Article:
How Safety relates to Experience

Experience gives you the potential for greater safety.

You can either spend that margin on flying more often, or in a wider variety of conditions, or spend it on safety—flying in the same conditions but with wider margins.

It’s the margins that matter. Launching/landing a 12 mph wind for many pilots is easy but some will struggle. Launching/landing in a 15 mph wind for many is dangerous but for a few it’s manageable. You must be careful about how you get the skill, though, lest the learning be risky. That’s where good instruction comes in and even then expanding the envelope is risky on its own.

The increased skill won’t make you safer if its squandered by accepting rowdier conditions. Handling broader conditions may be your goal but don’t be fooled into thinking you’re safer. An an experienced pilot flying in worse conditions is no safer (and may be at more risk) than a less experienced pilot in mellower conditions.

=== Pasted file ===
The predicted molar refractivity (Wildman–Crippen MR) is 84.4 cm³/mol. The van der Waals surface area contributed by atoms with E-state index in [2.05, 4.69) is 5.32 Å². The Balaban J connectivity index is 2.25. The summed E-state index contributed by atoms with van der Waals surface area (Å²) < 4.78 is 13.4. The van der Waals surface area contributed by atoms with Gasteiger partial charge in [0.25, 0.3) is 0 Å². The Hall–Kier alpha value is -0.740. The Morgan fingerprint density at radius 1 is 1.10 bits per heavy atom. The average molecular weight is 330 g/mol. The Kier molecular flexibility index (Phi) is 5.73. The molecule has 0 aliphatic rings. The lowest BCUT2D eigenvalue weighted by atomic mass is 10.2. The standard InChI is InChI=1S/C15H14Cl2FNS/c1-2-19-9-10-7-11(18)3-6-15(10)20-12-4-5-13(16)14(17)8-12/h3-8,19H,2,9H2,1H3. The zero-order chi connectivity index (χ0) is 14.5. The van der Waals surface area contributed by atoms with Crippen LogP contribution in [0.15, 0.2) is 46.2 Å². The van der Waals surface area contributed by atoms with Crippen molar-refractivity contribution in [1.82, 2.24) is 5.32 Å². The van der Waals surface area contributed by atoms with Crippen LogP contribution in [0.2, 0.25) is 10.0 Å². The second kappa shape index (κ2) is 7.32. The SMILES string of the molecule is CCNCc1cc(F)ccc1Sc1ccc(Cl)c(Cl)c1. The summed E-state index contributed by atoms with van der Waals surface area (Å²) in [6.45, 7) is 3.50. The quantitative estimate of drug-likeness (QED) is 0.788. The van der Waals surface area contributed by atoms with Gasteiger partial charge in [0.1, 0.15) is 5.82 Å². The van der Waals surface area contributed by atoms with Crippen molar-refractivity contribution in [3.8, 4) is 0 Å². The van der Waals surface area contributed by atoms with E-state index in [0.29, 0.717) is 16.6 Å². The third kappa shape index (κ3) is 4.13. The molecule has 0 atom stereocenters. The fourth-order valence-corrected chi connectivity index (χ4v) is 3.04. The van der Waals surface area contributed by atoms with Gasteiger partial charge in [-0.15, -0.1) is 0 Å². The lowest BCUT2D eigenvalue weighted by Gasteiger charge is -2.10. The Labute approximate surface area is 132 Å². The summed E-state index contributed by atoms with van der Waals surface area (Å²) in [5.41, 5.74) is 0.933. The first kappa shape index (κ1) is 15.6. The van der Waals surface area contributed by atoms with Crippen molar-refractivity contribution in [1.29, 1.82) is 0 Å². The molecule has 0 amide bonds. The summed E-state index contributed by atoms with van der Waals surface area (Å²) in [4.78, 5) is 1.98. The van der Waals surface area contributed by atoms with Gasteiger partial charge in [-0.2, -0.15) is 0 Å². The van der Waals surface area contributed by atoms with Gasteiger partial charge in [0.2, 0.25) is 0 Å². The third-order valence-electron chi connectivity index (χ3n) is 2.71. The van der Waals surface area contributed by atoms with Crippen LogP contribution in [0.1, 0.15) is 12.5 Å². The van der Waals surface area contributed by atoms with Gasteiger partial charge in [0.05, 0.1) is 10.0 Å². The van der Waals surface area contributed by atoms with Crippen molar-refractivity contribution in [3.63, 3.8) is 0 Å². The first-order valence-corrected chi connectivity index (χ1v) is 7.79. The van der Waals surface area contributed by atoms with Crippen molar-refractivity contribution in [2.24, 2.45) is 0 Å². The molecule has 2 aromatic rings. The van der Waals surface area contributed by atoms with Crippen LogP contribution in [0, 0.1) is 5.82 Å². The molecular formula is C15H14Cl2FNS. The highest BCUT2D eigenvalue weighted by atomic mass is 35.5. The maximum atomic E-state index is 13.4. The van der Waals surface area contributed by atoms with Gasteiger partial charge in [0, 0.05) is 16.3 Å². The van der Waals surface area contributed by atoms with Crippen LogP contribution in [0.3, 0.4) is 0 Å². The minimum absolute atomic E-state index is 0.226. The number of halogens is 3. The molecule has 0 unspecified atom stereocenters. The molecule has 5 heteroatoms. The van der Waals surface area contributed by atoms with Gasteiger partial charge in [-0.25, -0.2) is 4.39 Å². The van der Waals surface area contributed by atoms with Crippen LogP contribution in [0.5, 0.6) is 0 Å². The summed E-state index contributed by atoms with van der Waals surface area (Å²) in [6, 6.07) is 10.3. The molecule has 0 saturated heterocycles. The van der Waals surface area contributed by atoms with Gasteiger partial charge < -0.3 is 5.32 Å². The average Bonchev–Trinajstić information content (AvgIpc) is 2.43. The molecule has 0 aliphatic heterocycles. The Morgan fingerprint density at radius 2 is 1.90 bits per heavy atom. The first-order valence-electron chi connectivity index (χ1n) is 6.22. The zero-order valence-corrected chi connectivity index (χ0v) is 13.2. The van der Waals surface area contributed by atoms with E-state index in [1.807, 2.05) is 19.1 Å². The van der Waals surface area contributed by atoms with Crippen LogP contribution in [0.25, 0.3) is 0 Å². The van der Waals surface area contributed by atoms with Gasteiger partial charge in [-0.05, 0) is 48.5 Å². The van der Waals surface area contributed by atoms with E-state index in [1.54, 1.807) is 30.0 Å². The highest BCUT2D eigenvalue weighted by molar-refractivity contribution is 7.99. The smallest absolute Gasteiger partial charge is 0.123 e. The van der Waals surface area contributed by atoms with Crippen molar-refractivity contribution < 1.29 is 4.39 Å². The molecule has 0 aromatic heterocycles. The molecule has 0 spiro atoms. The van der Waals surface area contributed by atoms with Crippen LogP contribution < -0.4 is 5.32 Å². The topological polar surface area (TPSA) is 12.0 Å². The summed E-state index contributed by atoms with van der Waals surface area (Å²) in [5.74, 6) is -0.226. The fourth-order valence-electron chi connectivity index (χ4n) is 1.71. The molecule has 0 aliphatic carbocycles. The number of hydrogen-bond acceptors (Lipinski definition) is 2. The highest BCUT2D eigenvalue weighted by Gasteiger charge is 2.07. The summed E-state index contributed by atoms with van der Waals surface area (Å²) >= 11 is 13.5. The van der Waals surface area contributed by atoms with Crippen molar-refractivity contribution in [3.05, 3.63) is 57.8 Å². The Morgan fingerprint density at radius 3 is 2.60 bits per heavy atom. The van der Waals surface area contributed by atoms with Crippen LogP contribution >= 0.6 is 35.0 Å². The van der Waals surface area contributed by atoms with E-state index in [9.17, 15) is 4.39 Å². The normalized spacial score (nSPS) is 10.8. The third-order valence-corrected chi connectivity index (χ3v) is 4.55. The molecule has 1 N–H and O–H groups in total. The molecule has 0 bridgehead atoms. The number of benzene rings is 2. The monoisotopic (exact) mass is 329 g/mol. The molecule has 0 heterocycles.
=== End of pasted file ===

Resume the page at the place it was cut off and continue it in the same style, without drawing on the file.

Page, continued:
An experienced pilot who accepts higher risks is no safer than the neophyte who climbs up to 200+ feet from a wide open field and only flies in benign weather. Yes, the newbie can get surprised by weather but that’s extremely rare for someone who pays minimal attention to forecasts.

I know of only two PPG fatalities related to weather. One was a new and barely trained pilot who took on late morning’s tumult. Only one non-flyer saw it and she reported that the pilot was “fighting it.” Sounds like excessive hand movements—in all likelihood, he was over controlling. The other fatality launched in conditions that were already bad—far more experienced pilots didn’t want to fly.